It is tempting to point the finger at Alessio Rastani, but that is not the point. Rather, we should use his example to reflect both on our own roles and on the greater questions at hand.
How do we balance changing the world and changing ourselves?

What can we do ‘feed the hungry and let the oppressed go free?’

It is actually the model of mitzvot that may provide us with a strategy for change that will not paralyse us. Small but meaningful steps that can transform our lives and our world.
It is our system of mitzvot that bolsters us in the face of cynicism and our Torah delivers us a message that runs counter to the overwhelming anonymity of our world. What we do matters. Our actions are neither trite nor futile, no matter how small they seem in the grand scheme of things. If anything, our Torah empowers us. We can change things, from the bottom up.

Consider, then, in small but important ways in which we can both be a witness to the larger perspective and an agent for change. How can we reform our choices to conform to our ethical standards? How do we choose to invest our money? To buy organic and fair trade food? What can we do to tread the Earth lighter? Can we make a small commitment to consume less? To give charity to poverty and hunger relief? Perhaps, from this Kol Nidrey to the next, we can make a neder, a vow, to implement a small change that may accumulate to become a bigger change.

But it does not end here. Questioning is just as much part of transformation as change is. How do we, as individuals, enable corruption and injustice in our world? What are the power dynamics that ensnare us and dehumanise us? How can we hold our political and economic leaders accountable? Is there a way in which we can reverse cynicism back to righteous indignation? How can we model healthy and ethical relationships with other human beings in our own lives?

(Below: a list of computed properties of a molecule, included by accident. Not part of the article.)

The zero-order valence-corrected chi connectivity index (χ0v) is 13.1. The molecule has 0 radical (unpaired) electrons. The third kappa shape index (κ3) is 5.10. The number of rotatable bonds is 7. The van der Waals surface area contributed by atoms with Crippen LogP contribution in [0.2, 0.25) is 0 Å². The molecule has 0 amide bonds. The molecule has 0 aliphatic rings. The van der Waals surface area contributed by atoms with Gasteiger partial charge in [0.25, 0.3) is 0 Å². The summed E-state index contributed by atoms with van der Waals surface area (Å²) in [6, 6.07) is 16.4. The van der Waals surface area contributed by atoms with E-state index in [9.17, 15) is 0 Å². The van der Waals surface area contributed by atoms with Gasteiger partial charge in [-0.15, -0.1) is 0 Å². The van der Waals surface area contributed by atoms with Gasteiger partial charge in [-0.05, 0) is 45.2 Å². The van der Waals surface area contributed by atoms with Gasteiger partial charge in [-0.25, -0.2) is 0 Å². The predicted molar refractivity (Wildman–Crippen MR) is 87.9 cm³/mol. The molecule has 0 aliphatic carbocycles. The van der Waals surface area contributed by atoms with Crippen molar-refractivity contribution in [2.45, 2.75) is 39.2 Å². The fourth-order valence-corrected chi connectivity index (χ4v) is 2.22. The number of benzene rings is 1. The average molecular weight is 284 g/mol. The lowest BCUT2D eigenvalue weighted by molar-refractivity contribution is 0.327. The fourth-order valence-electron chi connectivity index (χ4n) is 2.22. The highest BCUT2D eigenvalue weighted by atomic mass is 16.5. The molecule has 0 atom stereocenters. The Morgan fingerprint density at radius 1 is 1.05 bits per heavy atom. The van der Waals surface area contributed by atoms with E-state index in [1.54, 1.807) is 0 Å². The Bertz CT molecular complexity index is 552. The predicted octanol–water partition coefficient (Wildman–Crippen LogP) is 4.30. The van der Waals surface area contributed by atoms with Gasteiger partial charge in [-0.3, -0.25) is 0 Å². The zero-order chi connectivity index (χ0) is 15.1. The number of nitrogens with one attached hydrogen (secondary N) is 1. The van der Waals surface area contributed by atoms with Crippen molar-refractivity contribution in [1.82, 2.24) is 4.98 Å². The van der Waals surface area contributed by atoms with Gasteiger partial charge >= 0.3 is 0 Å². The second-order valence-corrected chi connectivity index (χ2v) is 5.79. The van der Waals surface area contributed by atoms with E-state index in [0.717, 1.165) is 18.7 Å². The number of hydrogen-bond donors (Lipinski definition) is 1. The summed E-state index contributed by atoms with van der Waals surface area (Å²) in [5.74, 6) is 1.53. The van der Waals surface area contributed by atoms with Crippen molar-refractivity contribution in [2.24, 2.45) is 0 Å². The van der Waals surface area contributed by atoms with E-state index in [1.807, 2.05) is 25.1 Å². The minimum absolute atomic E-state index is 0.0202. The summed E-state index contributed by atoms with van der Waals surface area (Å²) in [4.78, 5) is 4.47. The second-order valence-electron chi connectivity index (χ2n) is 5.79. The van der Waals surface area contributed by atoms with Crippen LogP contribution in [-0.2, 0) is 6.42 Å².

The answers are varied and fluid. We do not have to be perfect; but holiness is about meeting God halfway.
It is both logical and remarkable that if we pursue justice, our Haftarah promises us the following:

“Then shall your light break through like dawn and your healing quickly spring up...
Then if you call, the Eternal will answer, if you cry out to Him, He will say, HINENI, ‘Here I am’.”
- Isaiah 58: 8-9

We cannot ‘change the world’ without being solidly rooted in our own Jewish values and spirituality. Usually, it is the prophet who is called by God who answers ‘Hineni’, ‘here I am’. But in this case, by holding fast to what is just and right, it is us who God will answer. Transcendence may be elusive but can inspire us to do good.
Perhaps we can and must believe that the Shechinah dwells wherever we act to repair the world. For sure, we can emulate the Divine, ‘imitatio Dei’, by ‘clothing the naked and feeding the hungry’. There is no better answer to glib cynicism and moral recession.

Let us bring our world a little closer to Redemption – from the bottom up.
May the work of our hands be blessed. G’mar chatimah tovah.